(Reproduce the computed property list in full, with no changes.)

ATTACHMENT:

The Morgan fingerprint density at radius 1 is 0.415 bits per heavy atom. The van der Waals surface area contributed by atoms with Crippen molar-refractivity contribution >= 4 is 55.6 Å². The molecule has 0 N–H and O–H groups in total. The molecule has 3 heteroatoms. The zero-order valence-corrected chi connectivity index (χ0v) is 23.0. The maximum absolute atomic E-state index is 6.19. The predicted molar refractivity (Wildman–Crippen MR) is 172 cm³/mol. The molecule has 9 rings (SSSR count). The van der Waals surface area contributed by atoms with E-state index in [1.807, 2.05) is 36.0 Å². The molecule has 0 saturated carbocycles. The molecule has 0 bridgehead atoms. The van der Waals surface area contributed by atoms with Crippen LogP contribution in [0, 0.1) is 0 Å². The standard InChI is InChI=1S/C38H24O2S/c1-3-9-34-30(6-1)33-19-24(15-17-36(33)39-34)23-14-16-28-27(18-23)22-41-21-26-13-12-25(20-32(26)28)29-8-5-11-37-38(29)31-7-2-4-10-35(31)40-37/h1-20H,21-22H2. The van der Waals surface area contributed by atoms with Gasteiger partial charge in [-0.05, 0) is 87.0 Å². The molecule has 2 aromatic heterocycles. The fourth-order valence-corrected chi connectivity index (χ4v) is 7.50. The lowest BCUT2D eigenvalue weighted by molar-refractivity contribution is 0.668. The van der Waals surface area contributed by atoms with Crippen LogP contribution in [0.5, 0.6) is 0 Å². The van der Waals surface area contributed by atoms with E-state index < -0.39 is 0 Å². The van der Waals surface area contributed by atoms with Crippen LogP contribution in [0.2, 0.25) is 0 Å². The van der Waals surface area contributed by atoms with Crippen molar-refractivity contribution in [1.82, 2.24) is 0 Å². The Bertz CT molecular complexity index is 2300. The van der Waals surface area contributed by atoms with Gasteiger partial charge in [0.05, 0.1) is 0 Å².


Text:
The Morgan fingerprint density at radius 1 is 0.415 bits per heavy atom. The van der Waals surface area contributed by atoms with Crippen molar-refractivity contribution >= 4 is 55.6 Å². The molecule has 0 N–H and O–H groups in total. The molecule has 3 heteroatoms. The zero-order valence-corrected chi connectivity index (χ0v) is 23.0. The maximum absolute atomic E-state index is 6.19. The predicted molar refractivity (Wildman–Crippen MR) is 172 cm³/mol. The molecule has 9 rings (SSSR count). The van der Waals surface area contributed by atoms with E-state index in [1.807, 2.05) is 36.0 Å². The molecule has 0 saturated carbocycles. The molecule has 0 bridgehead atoms. The van der Waals surface area contributed by atoms with Crippen LogP contribution in [0, 0.1) is 0 Å². The standard InChI is InChI=1S/C38H24O2S/c1-3-9-34-30(6-1)33-19-24(15-17-36(33)39-34)23-14-16-28-27(18-23)22-41-21-26-13-12-25(20-32(26)28)29-8-5-11-37-38(29)31-7-2-4-10-35(31)40-37/h1-20H,21-22H2. The van der Waals surface area contributed by atoms with Gasteiger partial charge in [-0.05, 0) is 87.0 Å². The molecule has 2 aromatic heterocycles. The fourth-order valence-corrected chi connectivity index (χ4v) is 7.50. The lowest BCUT2D eigenvalue weighted by molar-refractivity contribution is 0.668. The van der Waals surface area contributed by atoms with Crippen LogP contribution in [0.5, 0.6) is 0 Å². The van der Waals surface area contributed by atoms with E-state index < -0.39 is 0 Å². The van der Waals surface area contributed by atoms with Crippen LogP contribution in [0.2, 0.25) is 0 Å². The van der Waals surface area contributed by atoms with Crippen molar-refractivity contribution in [1.82, 2.24) is 0 Å². The Bertz CT molecular complexity index is 2300. The van der Waals surface area contributed by atoms with Gasteiger partial charge in [0.05, 0.1) is 0 Å².